'In, out, done.’ That’s the motto of Jason Garcia, the moody, self-confident heart surgeon in The Half of Us. I love a bit of romantic fiction and, imagining the book to be a little like a Mills and Boon for a gay audience, I expected my take on it to be pretty much like his take on men – pick it up quick, finish it fast, and, in my case, write a review. Over, done and dusted.
Having read the book in an afternoon, I did finish it fast. But, instead of the sweet, unrealistic love story I imagined, I found the novel to be a super enjoyable, modern, thought-provoking take on the evolution of a relationship between two adults, both of whom bring their own characters, problems, and, sometimes selfish, needs to the table.
But with Jason comes baggage - a hectic career, part-care of his daughter and his increasingly aggressive son, and a whole bag of mixed emotions, anger and unresolved guilt over his cheating ways and failed marriage. Can Abe, the sweet, soulful teacher he can’t get out of his mind, be the one to help him rebuild his life and re-create the family he thought he’d lost forever? And can Abe finally trust a man enough to find the sexual fulfilment and expression he craves, as well as the emotional companionship he yearns for?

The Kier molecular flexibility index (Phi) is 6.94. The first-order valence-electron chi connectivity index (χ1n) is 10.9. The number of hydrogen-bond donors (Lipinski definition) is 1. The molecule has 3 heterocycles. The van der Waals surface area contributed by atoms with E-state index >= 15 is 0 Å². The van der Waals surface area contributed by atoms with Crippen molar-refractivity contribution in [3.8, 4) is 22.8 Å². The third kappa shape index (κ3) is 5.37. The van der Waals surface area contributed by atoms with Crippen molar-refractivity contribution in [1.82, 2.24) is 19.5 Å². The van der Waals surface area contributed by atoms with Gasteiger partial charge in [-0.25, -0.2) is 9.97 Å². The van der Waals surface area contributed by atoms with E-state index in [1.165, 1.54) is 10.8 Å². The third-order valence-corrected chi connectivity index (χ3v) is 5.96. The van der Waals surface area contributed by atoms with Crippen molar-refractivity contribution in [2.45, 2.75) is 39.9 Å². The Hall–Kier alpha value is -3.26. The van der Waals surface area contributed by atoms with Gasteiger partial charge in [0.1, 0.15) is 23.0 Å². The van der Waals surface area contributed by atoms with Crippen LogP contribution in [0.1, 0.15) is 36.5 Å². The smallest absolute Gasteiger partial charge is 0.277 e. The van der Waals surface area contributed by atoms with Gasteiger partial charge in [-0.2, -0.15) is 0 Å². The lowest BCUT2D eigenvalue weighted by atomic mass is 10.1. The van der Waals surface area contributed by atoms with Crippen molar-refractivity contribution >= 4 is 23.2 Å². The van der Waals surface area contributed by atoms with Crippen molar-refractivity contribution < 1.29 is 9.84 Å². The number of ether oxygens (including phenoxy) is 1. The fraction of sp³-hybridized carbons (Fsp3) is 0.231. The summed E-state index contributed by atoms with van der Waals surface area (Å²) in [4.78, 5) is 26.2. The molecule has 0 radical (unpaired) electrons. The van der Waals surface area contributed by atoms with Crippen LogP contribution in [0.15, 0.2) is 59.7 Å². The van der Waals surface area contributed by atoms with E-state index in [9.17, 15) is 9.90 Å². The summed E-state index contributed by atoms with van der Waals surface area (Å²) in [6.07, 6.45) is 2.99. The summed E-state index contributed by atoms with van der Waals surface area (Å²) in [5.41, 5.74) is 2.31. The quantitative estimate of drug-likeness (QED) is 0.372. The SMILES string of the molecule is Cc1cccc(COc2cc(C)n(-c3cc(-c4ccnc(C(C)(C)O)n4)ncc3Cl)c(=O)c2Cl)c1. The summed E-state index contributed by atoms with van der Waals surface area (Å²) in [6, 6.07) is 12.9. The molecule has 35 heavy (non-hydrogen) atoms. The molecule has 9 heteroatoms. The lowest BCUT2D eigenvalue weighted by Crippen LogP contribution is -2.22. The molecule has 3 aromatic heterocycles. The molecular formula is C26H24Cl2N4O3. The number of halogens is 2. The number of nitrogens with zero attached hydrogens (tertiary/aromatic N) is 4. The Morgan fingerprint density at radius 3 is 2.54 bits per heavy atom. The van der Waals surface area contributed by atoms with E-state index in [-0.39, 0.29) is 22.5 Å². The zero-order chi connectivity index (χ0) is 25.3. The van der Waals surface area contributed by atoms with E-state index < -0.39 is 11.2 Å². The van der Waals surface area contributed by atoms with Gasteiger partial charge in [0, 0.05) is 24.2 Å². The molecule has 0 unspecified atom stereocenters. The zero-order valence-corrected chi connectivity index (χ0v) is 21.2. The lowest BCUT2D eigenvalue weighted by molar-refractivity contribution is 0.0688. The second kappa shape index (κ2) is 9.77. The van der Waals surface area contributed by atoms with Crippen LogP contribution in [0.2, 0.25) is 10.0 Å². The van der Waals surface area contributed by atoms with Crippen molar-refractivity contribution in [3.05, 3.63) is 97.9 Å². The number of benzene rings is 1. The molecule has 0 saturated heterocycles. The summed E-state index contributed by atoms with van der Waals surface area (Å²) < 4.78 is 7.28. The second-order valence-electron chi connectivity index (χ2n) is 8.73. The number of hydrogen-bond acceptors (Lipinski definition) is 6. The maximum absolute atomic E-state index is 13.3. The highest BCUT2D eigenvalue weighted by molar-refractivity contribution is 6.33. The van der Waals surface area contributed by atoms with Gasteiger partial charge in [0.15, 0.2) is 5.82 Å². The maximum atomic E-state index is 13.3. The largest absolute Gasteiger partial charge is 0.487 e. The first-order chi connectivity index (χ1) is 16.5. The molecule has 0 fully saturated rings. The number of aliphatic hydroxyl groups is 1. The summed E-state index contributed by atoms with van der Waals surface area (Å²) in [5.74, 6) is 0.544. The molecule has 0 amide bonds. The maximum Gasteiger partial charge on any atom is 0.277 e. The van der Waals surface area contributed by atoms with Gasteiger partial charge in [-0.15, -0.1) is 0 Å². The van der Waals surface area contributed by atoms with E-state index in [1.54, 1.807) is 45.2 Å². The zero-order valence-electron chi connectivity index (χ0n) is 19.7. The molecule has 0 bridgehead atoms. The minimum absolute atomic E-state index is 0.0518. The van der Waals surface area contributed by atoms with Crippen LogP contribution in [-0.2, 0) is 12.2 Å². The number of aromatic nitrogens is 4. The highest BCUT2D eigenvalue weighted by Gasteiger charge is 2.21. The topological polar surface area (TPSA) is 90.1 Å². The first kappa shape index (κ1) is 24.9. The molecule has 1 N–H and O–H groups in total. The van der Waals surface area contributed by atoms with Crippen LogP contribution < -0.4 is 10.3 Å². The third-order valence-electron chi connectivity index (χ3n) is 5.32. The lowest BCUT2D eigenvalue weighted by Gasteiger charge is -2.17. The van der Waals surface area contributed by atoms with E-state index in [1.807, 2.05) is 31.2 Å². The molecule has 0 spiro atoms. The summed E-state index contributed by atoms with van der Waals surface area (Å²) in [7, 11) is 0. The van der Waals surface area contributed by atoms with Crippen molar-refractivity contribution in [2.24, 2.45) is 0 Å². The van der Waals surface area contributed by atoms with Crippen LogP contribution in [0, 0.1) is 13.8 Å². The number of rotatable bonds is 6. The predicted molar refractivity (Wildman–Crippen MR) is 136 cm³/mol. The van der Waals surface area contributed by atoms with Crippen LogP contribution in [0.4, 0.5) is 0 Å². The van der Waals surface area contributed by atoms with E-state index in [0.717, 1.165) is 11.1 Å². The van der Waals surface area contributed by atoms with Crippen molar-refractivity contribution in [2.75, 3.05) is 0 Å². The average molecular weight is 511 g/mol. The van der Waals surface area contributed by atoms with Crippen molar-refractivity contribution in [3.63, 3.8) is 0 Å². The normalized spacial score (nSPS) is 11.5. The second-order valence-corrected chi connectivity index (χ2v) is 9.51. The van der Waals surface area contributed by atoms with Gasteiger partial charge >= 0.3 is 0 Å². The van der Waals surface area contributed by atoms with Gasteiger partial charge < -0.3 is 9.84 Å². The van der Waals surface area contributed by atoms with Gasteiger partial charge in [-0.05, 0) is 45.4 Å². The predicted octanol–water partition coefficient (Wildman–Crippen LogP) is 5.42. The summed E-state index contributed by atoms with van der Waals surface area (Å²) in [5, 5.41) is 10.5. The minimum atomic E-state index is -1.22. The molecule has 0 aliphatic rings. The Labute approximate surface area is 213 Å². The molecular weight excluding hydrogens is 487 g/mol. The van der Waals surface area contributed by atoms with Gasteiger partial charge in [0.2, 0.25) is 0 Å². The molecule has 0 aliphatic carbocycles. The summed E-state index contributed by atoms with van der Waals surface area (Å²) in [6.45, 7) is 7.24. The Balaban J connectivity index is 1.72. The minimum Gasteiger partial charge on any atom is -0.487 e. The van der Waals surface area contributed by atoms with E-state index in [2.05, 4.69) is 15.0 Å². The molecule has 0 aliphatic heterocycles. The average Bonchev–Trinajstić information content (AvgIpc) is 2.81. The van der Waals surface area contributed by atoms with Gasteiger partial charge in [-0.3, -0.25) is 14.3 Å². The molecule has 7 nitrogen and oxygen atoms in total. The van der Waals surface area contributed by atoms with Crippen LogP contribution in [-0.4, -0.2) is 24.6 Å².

While the plot may not appeal to non-lovers of romantic fiction, the characterisation and style of writing really draw you into the story, making it a thoroughly enjoyable and absorbing read. In Jason and Abe, Cardeno C. has created two characters you care about from the get go, while the witty banter, hot sex scenes and the depiction of their everyday domestic life make you really believe and support them as a couple. Both go through quite dramatic transformations in the book, with Jason metamorphosing into the family man he has always wanted to be, albeit in a slightly different way. It was the depiction of Abe’s sexual awakening that I found one of the most powerful plot points however, and one that will resonate with a lot of readers, no matter their preference.
Having written three series of books and a large number of standalone novels too, Cardeno C. is a well-established author of gay romance who describes himself as a ‘hopeless romantic, who wants to add a little happiness and a few ‘awwws’ into his readers’ day’. Judging from The Half of Us, he is also a talented writer who succeeds in taking the standard tropes and turning them on their head, deftly dodging the expected clichés to create fresh, enjoyable stories that communicate and engage far more than your everyday romantic novel (and with more than a few ‘awwws’ along the way).